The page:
During the recovery, Philip’s family and friends wondered if he had seen Jesus or God during his near death experience. At first, Philip could only manage to annunciate one word. Whether he was upset, in agreement, or he was answering questions, the only thing that Philip said was, “okay.”
He struggled to produce other recognizable sounds. It wasn’t until months later, after countless hours of speech therapy, that Philip was able to communicate in sentences again. Working slowly, he could finally explain to Rhonda about his visit to Heaven and that final word spoken to his Father: okay.
For Philip to be deprived of speech was like a bird losing its ability to sing.
Before the heart attack, Philip had never met a stranger. Whether he was in the barbershop, poking around Home Depot’s tool section, or telling corny jokes under the Live Oak trees at church, Philip loved to chat: about Jesus, about his family, about the Carolina Gamecocks. He liked people, and people liked him. “I never have a bad day,” was one of Philip’s catch phrases; he explained that God the Father surrounded him with love and kept him secure, no matter what happened in his life. Philip had learned to rest in God and leave his worries in his Father’s hands. While he was In the ICU, Philip’s family created a sign proclaiming “We don’t have a bad day” and hung it near his bed. This was one of Philips truths to live by.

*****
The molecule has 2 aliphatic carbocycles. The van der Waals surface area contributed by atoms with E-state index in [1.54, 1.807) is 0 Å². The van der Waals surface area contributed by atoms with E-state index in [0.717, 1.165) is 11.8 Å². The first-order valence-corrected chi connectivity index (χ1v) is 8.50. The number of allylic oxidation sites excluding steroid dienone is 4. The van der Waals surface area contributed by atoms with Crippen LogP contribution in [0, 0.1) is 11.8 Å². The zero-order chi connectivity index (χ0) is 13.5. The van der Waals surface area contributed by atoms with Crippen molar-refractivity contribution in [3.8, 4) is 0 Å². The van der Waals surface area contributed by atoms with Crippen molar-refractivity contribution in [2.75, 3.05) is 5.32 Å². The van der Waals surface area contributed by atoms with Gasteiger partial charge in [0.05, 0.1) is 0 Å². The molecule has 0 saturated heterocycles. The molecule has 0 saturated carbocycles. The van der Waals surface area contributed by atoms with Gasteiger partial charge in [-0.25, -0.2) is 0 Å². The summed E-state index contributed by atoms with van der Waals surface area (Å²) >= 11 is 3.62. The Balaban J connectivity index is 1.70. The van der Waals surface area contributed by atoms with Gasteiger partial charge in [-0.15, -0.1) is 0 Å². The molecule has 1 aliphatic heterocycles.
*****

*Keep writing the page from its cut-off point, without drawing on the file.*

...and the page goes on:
“I don’t have bad days anymore,” Philip had explained many times. “If I say I believe in God, and God doesn’t make mistakes, then this day, no matter what my circumstances may look like, is made by God and therefore is a good day!”
It was an incredible claim to make, given the circumstances.
After the terrible heart attack day, Rhonda wondered if she were about to lose her husband; or, if he survived, would he still be the gregarious, good-humored guy she had married right after high school? “He’s in there, I know he’s in there,” daughter Jessica would tell her. But no one knew for sure.